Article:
These works are immediately appealing, as energetic applications of color often are. They’re illustrative of things unsaid and when they do talk to us, they speak boisterously. But they also demonstrate that color can conceal as much as it reveals — and how flamboyant pigment often stands in for nature unchecked and forces unleashed.

“Black & White to Magnificent Color!” is likely to be best remembered for the searing “Cat Devouring Bird,” the loudest piece in the show, and the one that’s most candid about post-pandemic anxieties. Josephine Barreiro of Newark hits us upside the head with a great acrylic-and-spray-paint feline whose teeth, ears, and eyes are all viciously serrated. Beneath its claws is a dead bird, agonized as a “Guernica” figure, with x-ed out eyes, splashing in a bed of blood. Color bleeds all over the canvas in test pattern stripes. Everything is in lethal motion, and the murderous cat, eyeing its next conquest, doesn’t even seem to be paying attention to its victim. (Cheryl Gross’ hook-beaked “Bird of Prey,” glowering in the nearest corner, feels like an avian rejoinder.) Is this what awaits us once the pandemic-era repose is over? Impulses long suppressed, roaring out of the jack in the box with terminal velocity?

Joe LaMattina’s “Funkytown” is part of the “Black & White to Magnificent Color!” exhibit at the Watchung Arts Center.

In this context, even abstract canvases feel aggressively saturated. Robert Kosinski’s beautiful “Greenish Stripes on Crimson Gradient,” with its aching inkjet color on a long paper scroll, plays like a sidebar to “Cat Devouring Bird.” The print shares its cascading energy, its feeling of inevitability and its sense of gravity unchecked. Beatrice Mady, curator of the Fine Arts Gallery at St. Peter’s University in Jersey City, gives us a mountain under an olive-colored sun, subdivided into squares.

“Funkytown,” a surreal streetscape from Joe LaMattina, juxtaposes ordinary block-like city buildings with a foreground of yellow bubbles, and great grey sluices that exude pink slime. This is a portrait of the city roaring back to life, all vectors of speed and force colliding in the rush toward re-emergence.

By contrast, the art in the small downstairs gallery is suffused with gorgeous gloom. Where their upstairs neighbors are pinwheels caught by a gale, these pieces are static, poised, caught in a state of waiting. Two of New Jersey’s camera wizards are at work on the ground floor. Edward Fausty’s shot is pure January: the deep woods by day, a leafless tangle of trunks, branches and vines, with trees leaning at dangerous angles. It could air-condition a room. Dorie Dahlberg’s contribution isn’t even a photograph. “Winter Night,” a gorgeous etching, gives us a frost-covered landscape, dotted with miniscule animals, dwarfed by a sky of artfully scribbled circular stars.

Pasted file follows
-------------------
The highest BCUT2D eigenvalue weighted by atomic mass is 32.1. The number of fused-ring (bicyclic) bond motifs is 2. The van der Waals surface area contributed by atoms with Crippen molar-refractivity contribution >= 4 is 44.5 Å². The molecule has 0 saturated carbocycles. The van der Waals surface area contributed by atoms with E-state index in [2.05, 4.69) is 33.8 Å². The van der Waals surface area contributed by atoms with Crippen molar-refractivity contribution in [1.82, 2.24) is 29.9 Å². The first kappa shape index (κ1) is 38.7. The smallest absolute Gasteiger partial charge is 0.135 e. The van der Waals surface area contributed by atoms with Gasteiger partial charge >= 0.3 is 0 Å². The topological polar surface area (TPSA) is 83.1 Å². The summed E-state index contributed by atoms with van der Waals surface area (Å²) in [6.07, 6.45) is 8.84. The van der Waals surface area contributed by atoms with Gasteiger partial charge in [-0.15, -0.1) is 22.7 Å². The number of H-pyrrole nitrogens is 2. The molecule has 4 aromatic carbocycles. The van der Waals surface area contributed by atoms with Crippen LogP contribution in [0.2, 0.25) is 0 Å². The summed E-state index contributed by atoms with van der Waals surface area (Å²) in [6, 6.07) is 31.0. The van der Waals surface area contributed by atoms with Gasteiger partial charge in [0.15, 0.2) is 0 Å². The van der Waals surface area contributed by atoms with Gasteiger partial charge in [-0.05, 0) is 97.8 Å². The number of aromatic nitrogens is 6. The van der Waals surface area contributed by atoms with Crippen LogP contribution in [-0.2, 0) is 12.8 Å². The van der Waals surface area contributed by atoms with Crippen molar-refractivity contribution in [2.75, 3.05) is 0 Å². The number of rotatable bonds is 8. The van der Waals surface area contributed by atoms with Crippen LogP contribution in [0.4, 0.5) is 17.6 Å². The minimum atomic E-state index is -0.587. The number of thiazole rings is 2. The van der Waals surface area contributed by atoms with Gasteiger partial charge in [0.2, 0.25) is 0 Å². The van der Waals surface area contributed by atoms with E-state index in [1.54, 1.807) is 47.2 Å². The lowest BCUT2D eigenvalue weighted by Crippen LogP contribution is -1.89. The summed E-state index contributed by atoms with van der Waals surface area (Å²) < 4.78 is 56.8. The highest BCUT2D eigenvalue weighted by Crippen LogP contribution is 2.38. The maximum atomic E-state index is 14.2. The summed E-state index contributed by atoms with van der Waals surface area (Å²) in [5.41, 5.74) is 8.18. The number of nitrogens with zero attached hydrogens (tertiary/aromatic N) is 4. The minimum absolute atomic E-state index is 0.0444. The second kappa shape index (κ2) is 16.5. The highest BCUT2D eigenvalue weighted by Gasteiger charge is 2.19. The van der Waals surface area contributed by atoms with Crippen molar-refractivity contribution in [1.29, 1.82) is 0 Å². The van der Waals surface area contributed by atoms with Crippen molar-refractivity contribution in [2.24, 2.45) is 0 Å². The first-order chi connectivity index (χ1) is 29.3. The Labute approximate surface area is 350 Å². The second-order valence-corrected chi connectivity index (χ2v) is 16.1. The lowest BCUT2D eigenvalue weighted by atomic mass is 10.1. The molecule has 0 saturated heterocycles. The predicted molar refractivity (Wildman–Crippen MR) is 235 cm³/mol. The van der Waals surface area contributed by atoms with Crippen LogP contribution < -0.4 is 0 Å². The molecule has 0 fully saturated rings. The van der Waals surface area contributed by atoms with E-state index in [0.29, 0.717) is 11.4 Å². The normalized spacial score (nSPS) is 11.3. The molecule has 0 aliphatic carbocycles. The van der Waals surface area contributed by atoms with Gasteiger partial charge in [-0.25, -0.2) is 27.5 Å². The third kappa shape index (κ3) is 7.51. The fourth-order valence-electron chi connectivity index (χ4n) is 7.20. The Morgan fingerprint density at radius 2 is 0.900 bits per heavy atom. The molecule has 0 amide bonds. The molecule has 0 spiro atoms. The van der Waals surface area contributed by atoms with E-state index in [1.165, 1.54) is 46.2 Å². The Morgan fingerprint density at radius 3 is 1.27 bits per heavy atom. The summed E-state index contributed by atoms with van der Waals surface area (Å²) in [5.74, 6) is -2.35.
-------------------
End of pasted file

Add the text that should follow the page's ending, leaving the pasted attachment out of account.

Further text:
Yet the pandemic has sunk its teeth deep into this gallery, too. Guillermo Bublik’s “A Formulated Phrase 4,” confidently drawn on paper in magic marker, resembles a peek into a Petri dish, with organic-looking figures clustering together in its teeming middle. And then there is Akhtar Ahmed Rasha’s “COVID Tragedy,” a flat-panel sculpture composed of dozens of wooden heads, stashed in a basement of a fortress-like house, like the skulls of sacrificed Aztecs. Above ground, the survivors are either gagged or imprisoned, and two great wooden doors in the center of the piece look as if they never will open again. We all await the moment when they swing on their hinges and let the sunlight in. But if we’re all a little skittish about what is on the other side of the door — if that brilliant color is, at first, overwhelming — it’s hard to blame us.

“Black & White to Magnificent Color!” is on view at the Watchung Arts Center from noon until 4 p.m. on Tuesdays and Thursdays through April 9. Call (908) 753-0190 for Saturday hours. Visit watchungarts.org.